- But she wanted to - I don't care what she wanted! You're disgusting, the pair of you.
I shall talk to Dr-Drusilla later.
- What's the matter?.
- Martina's disappeared.
- What?.
! - We went to fetch her.
She was gone.
The guard outside had bean overpowered.
- Oh, Sejanus? - Who else? That man's spies are everywhere! Thick as flies in summer! We've lost our chief witness, then? That won't save the pair of them.
What's he doing here? He's bean v-very naughty.
Mother was going to thrash him.
Can't people leave him alone? Hasn't he bean through enough? When I heard of the death of Germanicus, I was on the island of Cos.
In fact on my way back to Rome to report my dismissal to the Emperor.
Yes, and complain about it.
I make no bones about that.
Now, my accusers say that I entered temples and made sacrifices in an orgy of celebration.
(SHOUTING) So you did! One ewe and a goat! What orgy.
And why?.
To celebrate the birth of a grandson.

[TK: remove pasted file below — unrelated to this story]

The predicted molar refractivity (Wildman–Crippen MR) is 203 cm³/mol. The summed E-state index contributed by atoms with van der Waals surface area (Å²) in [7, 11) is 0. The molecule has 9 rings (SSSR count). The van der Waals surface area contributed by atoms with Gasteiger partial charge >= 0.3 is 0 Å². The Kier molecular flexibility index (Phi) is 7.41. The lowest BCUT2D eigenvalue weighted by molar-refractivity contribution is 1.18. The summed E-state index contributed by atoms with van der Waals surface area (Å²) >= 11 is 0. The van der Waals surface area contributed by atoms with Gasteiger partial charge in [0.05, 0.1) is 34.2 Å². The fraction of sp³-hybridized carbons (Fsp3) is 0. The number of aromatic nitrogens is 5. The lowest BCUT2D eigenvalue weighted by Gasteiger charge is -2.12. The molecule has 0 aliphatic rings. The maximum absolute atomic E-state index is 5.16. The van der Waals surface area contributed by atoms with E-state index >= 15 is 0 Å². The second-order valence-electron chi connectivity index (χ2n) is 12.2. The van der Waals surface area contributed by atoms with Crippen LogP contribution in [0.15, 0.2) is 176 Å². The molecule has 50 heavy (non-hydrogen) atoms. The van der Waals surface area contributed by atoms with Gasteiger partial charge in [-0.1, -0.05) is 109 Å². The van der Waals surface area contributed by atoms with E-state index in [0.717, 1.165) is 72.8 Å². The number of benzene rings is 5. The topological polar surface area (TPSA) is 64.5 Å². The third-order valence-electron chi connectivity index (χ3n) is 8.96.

To celebrate the death of Germanicus! The living have rights! You would have done the same.
Why did you return to Syria? Why didn't you go to Rome? I was still Governor of Syria.
(ANGRY SHOUTING) We have the written instructions of Germanicus, ordering you to leave the province.
Surtius was Governor of Syria.
Illegally! That governorship was mine! The man who had unfairly removed me was dead.
I had my appointment.
I had my instructions.
I knew where my loyalties lay.
- Read them out! - Read the letters! I have no need to read them! My defence will stand on its own merit.
(ANGRY SHOUTING) I said I have no need to read Unless order is maintained in the House, I shall adjourn! If Gnaeus Calpurnius Piso's argument is to rely upon instructions, this House has the right to know what's in them.
(SHOUTS OF AGREEMENT) These letters bear the Imperial seal No one has the right to read them.
The Emperor may consent to having them read.
- They have no bearing on the case.
- Why produce them? They're not evidence.
They are here among my papers.
(SHOUTING AGAIN) If it please the Emperor, I move that any instructions received by the accused from Rome be entered as evidence of his guilt or innocence.